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How Covid-19 could cause an imbalance between private and public healthcare in Singapore

Singapore’s inpatient healthcare system is divided broadly into public (restructured) hospitals and private hospitals.

How Covid-19 could cause an imbalance between private and public healthcare in Singapore

Recent developments are likely to have led to an increase in the number of non-subsidised patients in public hospitals, says the author, who says this should not affect the care for subsidised patients.

Singapore’s inpatient healthcare system is divided broadly into public (restructured) hospitals and private hospitals.

Patients at public hospitals are further subdivided into subsidised care or private, typically those with referrals from doctors in private practice.

Inpatients would therefore fall into one of these three categories: Private, private (public), and subsidised care.

Patients opt for private medical care primarily so that they can choose their own doctors, even though Singaporeans can be assured that they will get good medical care at all public hospitals.

The division of care is fluid. Some subsidised patients seek second opinions from private specialists. Private patients would also switch to public hospitals as private (public) or subsidised patients.

Doctors in public hospitals would leave for private practice, and sometimes vice versa.

But Covid-19 and its fallout could have implications for the equilibrium among these three classes.

Let me explain why this is so and suggest what can be done about it.

A BACKLOG FROM CIRCUIT BREAKER

All hospitals and clinics delayed non-essential medical care from February till circuit breaker was over at the end of June.

This has created a backlog of patients, including those with chronic conditions such as diabetes, Hepatitis B and fatty liver.

Take for instance Mr A, 52, who first suffered right upper abdominal pain in January.

He consulted me only in September, as he had reservations about visiting a medical centre during a pandemic.

I did a colonoscopy and found that he had cancer in the right colon.

If not for Covid-19, Mr A would probably have consulted a gastroenterologist much earlier.

In recent months, many colleagues and I have noticed an increase in the number of patients like Mr A, who tolerated their symptoms during the early stages of the pandemic.

Some sought medical attention only weeks after Singapore entered Phase Two of reopening.

This backlog of patients can strain the healthcare system.

This has an impact on patients such as Madam B, an 80-year-old retiree who had suffered one month of constipation and weight loss.

She consulted a specialist at a public hospital in September and was given an appointment to do a computerised tomography (CT) scan, but the earliest slot was only in January 2021.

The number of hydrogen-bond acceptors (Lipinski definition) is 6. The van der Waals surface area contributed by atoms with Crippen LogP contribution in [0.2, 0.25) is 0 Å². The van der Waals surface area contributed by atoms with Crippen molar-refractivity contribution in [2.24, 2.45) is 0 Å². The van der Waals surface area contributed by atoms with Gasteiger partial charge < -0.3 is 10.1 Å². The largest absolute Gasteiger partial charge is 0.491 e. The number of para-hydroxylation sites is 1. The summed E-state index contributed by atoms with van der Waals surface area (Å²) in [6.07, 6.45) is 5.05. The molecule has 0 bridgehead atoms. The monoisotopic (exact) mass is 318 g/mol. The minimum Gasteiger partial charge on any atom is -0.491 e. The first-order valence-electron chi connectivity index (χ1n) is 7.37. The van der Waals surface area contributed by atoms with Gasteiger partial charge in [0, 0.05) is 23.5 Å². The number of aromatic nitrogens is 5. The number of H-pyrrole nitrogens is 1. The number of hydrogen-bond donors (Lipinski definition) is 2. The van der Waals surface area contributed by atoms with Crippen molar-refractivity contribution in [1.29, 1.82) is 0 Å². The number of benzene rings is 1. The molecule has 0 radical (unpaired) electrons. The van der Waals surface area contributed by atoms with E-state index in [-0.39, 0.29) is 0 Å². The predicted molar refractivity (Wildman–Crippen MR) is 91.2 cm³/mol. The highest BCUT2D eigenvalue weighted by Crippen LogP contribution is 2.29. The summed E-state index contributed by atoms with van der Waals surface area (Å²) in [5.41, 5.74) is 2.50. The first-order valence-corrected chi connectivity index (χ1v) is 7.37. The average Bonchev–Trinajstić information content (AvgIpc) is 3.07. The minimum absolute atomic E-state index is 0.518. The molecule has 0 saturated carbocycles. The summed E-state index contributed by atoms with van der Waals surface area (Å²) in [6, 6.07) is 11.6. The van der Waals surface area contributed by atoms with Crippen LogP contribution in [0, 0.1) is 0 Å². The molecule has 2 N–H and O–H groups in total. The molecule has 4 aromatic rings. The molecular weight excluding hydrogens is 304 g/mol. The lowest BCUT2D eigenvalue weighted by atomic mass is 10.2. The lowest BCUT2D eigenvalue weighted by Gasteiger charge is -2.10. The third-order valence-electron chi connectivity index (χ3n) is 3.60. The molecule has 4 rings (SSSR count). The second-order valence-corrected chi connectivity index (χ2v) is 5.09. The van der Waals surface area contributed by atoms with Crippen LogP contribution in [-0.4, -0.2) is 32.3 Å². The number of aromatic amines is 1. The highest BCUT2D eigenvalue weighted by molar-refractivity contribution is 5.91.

She came to see me instead. I did a colonoscopy the following day, which unfortunately showed colon cancer.

I referred Mdm B back to the public hospital for surgery, as surgery in private practice is too costly for her.

Patients such as Mdm B, who had acute symptoms, often have to queue for some time before getting their investigations done at public hospitals.

Since August, I have noticed an increase of patients such as Mdm B, who turn to private specialists for faster investigation. They would return to public hospitals for further treatment due to cost constraints.

ECONOMIC FALLOUT

The economic crisis brought about by the pandemic also has implications for medical care and treatment.

Mr C, 55, consulted me for shortness of breath.

After performing a gastroscopy, I found that this was due to a gastroesophageal reflux disease. His medical bill was paid by his wife’s company, as part of her staff medical benefits.

But as Mrs C was recently retrenched, his medical benefits would cease within a few weeks. He requested to be transferred to a public hospital for follow-up.

In recent months, I have seen more patients like Mr C than previously.

These patients, who used to seek private medical care, would further lengthen the queue at public hospitals.

Amid the current recession, I have also seen many of my patients switching their Integrated Shield Plans from those that cover private hospital bills to those that cover only public hospitals, due to their lower premiums.

It is also no surprise that these patients now request to be transferred to public hospitals for treatments.

Such a trend could continue until the economy rebounds.

Another development that could see more people switching to public hospitals is the proposed changes to the MediShield Life announced by the Ministry of Health (MOH) recently.

If the proposal by the MediShield Life Council is implemented, the amount of private hospital bills that MediShield Life will cover will be cut from 35 per cent to 25 per cent from the first quarter of 2021.